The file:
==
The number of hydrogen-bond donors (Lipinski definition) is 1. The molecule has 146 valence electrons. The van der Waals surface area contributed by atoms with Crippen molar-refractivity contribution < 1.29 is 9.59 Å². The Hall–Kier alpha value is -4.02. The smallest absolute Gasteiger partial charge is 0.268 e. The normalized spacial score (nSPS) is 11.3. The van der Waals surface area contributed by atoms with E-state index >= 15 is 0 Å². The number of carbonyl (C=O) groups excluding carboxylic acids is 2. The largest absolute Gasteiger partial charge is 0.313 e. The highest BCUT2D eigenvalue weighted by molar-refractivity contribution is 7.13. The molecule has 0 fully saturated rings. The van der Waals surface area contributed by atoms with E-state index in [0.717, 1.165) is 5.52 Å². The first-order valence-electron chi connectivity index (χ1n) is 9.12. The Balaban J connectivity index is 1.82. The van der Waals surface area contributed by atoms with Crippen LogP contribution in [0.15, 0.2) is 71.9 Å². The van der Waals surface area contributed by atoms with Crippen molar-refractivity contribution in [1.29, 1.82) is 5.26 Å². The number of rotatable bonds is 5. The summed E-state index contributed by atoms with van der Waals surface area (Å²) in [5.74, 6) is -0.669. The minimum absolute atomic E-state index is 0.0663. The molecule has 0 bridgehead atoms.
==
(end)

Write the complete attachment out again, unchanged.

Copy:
The number of hydrogen-bond donors (Lipinski definition) is 1. The molecule has 146 valence electrons. The van der Waals surface area contributed by atoms with Crippen molar-refractivity contribution < 1.29 is 9.59 Å². The Hall–Kier alpha value is -4.02. The smallest absolute Gasteiger partial charge is 0.268 e. The normalized spacial score (nSPS) is 11.3. The van der Waals surface area contributed by atoms with E-state index >= 15 is 0 Å². The number of carbonyl (C=O) groups excluding carboxylic acids is 2. The largest absolute Gasteiger partial charge is 0.313 e. The highest BCUT2D eigenvalue weighted by molar-refractivity contribution is 7.13. The molecule has 0 fully saturated rings. The van der Waals surface area contributed by atoms with E-state index in [0.717, 1.165) is 5.52 Å². The first-order valence-electron chi connectivity index (χ1n) is 9.12. The Balaban J connectivity index is 1.82. The van der Waals surface area contributed by atoms with Crippen LogP contribution in [0.15, 0.2) is 71.9 Å². The van der Waals surface area contributed by atoms with Crippen molar-refractivity contribution in [1.29, 1.82) is 5.26 Å². The number of rotatable bonds is 5. The summed E-state index contributed by atoms with van der Waals surface area (Å²) in [5.74, 6) is -0.669. The minimum absolute atomic E-state index is 0.0663. The molecule has 0 bridgehead atoms.